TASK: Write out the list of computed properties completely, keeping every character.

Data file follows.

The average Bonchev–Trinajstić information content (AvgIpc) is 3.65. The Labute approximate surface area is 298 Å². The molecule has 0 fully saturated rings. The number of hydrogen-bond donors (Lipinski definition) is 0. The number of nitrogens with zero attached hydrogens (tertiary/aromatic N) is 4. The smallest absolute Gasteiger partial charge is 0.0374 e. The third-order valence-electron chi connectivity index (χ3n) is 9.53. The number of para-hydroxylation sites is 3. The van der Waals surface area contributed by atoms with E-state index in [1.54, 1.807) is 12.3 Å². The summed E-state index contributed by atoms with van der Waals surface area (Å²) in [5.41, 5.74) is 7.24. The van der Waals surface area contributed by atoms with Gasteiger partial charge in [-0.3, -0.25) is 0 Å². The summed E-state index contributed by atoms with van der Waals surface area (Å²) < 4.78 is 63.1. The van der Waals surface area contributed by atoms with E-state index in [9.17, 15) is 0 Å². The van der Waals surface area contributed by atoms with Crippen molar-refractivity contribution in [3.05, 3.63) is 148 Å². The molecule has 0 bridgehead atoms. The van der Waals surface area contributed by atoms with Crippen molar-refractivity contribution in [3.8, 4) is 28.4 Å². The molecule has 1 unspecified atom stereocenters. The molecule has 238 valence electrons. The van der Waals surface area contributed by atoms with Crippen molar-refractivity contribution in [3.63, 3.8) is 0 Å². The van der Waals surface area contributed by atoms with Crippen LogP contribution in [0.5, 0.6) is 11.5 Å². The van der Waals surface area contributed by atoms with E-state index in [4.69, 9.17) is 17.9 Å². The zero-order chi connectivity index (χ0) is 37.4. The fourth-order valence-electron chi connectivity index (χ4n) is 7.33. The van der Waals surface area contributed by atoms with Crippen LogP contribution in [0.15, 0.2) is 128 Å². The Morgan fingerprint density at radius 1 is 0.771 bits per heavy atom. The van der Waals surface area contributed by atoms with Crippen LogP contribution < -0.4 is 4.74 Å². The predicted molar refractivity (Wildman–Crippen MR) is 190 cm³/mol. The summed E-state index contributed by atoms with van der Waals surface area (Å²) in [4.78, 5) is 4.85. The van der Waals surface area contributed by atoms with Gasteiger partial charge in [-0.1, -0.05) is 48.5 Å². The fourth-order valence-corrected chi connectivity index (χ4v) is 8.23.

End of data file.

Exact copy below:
The average Bonchev–Trinajstić information content (AvgIpc) is 3.65. The Labute approximate surface area is 298 Å². The molecule has 0 fully saturated rings. The number of hydrogen-bond donors (Lipinski definition) is 0. The number of nitrogens with zero attached hydrogens (tertiary/aromatic N) is 4. The smallest absolute Gasteiger partial charge is 0.0374 e. The third-order valence-electron chi connectivity index (χ3n) is 9.53. The number of para-hydroxylation sites is 3. The van der Waals surface area contributed by atoms with E-state index in [1.54, 1.807) is 12.3 Å². The summed E-state index contributed by atoms with van der Waals surface area (Å²) in [5.41, 5.74) is 7.24. The van der Waals surface area contributed by atoms with Gasteiger partial charge in [-0.3, -0.25) is 0 Å². The summed E-state index contributed by atoms with van der Waals surface area (Å²) < 4.78 is 63.1. The van der Waals surface area contributed by atoms with E-state index in [9.17, 15) is 0 Å². The van der Waals surface area contributed by atoms with Crippen molar-refractivity contribution in [3.05, 3.63) is 148 Å². The molecule has 0 bridgehead atoms. The van der Waals surface area contributed by atoms with Crippen molar-refractivity contribution in [3.8, 4) is 28.4 Å². The molecule has 1 unspecified atom stereocenters. The molecule has 238 valence electrons. The van der Waals surface area contributed by atoms with Crippen molar-refractivity contribution in [3.63, 3.8) is 0 Å². The van der Waals surface area contributed by atoms with Crippen LogP contribution in [0.5, 0.6) is 11.5 Å². The van der Waals surface area contributed by atoms with E-state index in [4.69, 9.17) is 17.9 Å². The zero-order chi connectivity index (χ0) is 37.4. The fourth-order valence-electron chi connectivity index (χ4n) is 7.33. The van der Waals surface area contributed by atoms with Crippen LogP contribution in [0.15, 0.2) is 128 Å². The Morgan fingerprint density at radius 1 is 0.771 bits per heavy atom. The van der Waals surface area contributed by atoms with Crippen LogP contribution < -0.4 is 4.74 Å². The predicted molar refractivity (Wildman–Crippen MR) is 190 cm³/mol. The summed E-state index contributed by atoms with van der Waals surface area (Å²) in [4.78, 5) is 4.85. The van der Waals surface area contributed by atoms with Gasteiger partial charge in [-0.1, -0.05) is 48.5 Å². The fourth-order valence-corrected chi connectivity index (χ4v) is 8.23.